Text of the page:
Medicare’s Spending per Beneficiary Increased Twice as Fast as Employer-Based Plans’ in Ten Years

A new study from the American Health Policy Institute analyzes the growth in health spending by different payers over the last decade. In summary, the study found:

  • 1On average, all U.S. employers spent $3,430 per covered life on health care in 2012, up 13.6 percent from 2003 after adjusting for inflation.
  • On average, large U.S. employers (1,000 or more employees) spent $4,990 per covered life on health care in 2013.
  • In 2012, government (federal and state) spent $1.1 trillion on health care, or an average $9,130 per covered life, up from $8,010 in 2003, or 14.0 percent, after adjusting for inflation;

  • Government spent over $6,900 per covered life on health care for military and veterans health programs in 2012, up 10.6 percent from 2003 after adjusting for inflation;
  • Medicaid spent almost $7,540 per covered life in 2012, down 2.8 percent from 2003 after adjusting for inflation;
  • Medicare spent $10,830 per covered life in 2012, up 28.2 percent from 2003 after adjusting for inflation;
  • The average cost of government health care spending per covered life has risen almost 30 percent since 1995 after adjusting for inflation, from $7,040 to $9,130; and
  • Households spent an additional $2,570 per person on health care, up 11.6 percent from 2003 after adjusting for inflation.

Comments (22)

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  1. Thomas says:

    “In 2012, government (federal and state) spent $1.1 trillion on health care, or an average $9,130 per covered life, up from $8,010 in 2003, or 14.0 percent, after adjusting for inflation;”

    Just imagine how much it will be for 2014 after ObamaCare and Medicaid Expansion. Government spending on health care will be on a whole new level.

    • Buddy says:

      “If you don’t have your health, what do you have?”

      I think this is the justification of rising health care costs in this country. Everyone is going to go bankrupt trying to manage health coverage.

  2. James M. says:

    These increases are only going up through 2012. What will the next few years will look like? Spending per life through the exchanges and Medicaid will skyrocket.

    • Dale says:

      Especially Medicaid. With one out of five being covered by expanded Medicaid, Medicare and Medicaid spending will continue to rise for awhile.

  3. Matthew says:

    It is interesting to see how much health spending is increasing when adjusting for inflation.

    Interesting or frightening.. Either of those.

    • Walter Q. says:

      I’d say a little of both. But with an aging population and medical costs as high as they are, it’s easy to see how so much is spent on Medicare spending.

  4. Devon Herrick says:

    The primary difference between employer health plans and Medicare (besides higher health costs for older enrollees) is that employers have experimented with higher cost-sharing. Over the past 10 years, cost sharing in the form of deductibles has about doubled. Other forms of cost-sharing incentives have also taken hold. Nearly 30 million people have either HSAs or HRAs now. This is not the case with Medicare.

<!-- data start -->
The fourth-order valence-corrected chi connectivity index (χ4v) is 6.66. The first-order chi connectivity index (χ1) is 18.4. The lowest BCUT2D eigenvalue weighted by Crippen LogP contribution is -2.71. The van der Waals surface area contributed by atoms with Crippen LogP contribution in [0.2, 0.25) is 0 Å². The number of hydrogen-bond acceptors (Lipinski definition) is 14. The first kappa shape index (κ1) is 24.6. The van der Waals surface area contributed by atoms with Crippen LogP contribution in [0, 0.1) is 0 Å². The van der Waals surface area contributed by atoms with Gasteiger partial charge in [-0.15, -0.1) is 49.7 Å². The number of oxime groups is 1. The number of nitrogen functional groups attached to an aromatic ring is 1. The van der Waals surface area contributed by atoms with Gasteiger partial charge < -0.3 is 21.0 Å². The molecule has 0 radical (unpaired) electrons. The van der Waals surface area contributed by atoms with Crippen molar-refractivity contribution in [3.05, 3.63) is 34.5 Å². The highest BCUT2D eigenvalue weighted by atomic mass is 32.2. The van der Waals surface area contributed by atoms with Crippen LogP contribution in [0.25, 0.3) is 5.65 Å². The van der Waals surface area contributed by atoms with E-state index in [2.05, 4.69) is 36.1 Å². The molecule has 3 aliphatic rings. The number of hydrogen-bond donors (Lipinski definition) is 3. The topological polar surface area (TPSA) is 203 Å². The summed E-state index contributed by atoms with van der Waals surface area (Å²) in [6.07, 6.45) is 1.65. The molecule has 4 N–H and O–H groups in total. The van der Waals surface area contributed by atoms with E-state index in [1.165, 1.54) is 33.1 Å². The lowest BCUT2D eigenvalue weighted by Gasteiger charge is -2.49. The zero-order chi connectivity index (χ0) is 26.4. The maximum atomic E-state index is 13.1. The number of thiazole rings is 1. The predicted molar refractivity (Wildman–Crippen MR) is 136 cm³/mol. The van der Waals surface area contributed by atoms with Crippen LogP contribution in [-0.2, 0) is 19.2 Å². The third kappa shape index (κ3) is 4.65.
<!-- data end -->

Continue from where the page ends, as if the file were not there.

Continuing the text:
5. John Fembup says:

    “On average, all U.S. employers spent $3,430 per covered life on health care in 2012, up 13.6 percent from 2003 after adjusting for inflation”

    This is about 1.4% per year. I would not be surprised if that’s because the employee base is now older on average and thus more costly. The employee base could well be older today because of the drop in the employment rate especially since 2008. Just my guess.

    Keep in mind that one result of employers’ success in holding down their medical cost increases is that more costs are shifted to employees. If something significant had happened to restrain the growth in per capita medical costs that shift would be lower or nonexistent. But that something did not happen.

    Of course the kicker is “after adjusting for inflation”. The unadjusted change over that 9-year period was surely much more than 13.6%. Whatever the unadjusted (%) was, you can be sure it affected both wages and prices.

  6. Jimbino says:

    I appreciate the article, but it is totally bogus. Insurance is NOT health care, and Obamacare, being nothing more than insurance, is NOT health care either. What you pay to participate in Obamacare is much more than you would pay for health care.

    Of every dollar spent on healthcare insurance, less than $0.80 goes to health care itself; the rest goes to insurance company profits and expenses, including those of marketing, administration and lawyering.

    I can pay Subway $5 for a sandwich and another joint $8 for the same sandwich delivered. The second sandwich did NOT cost $8. It cost $5 and the delivery cost $3.

    The Amish don’t participate in Obamacare, but they do pay for health care, and they get it without paying for the “delivery.” Fools are those who pay others to do for them what they can do cheaper for themselves or forgo entirely–things like invasion of your privacy, limitation of your provider network, paperwork, time wasted for justification of expenditures, etc.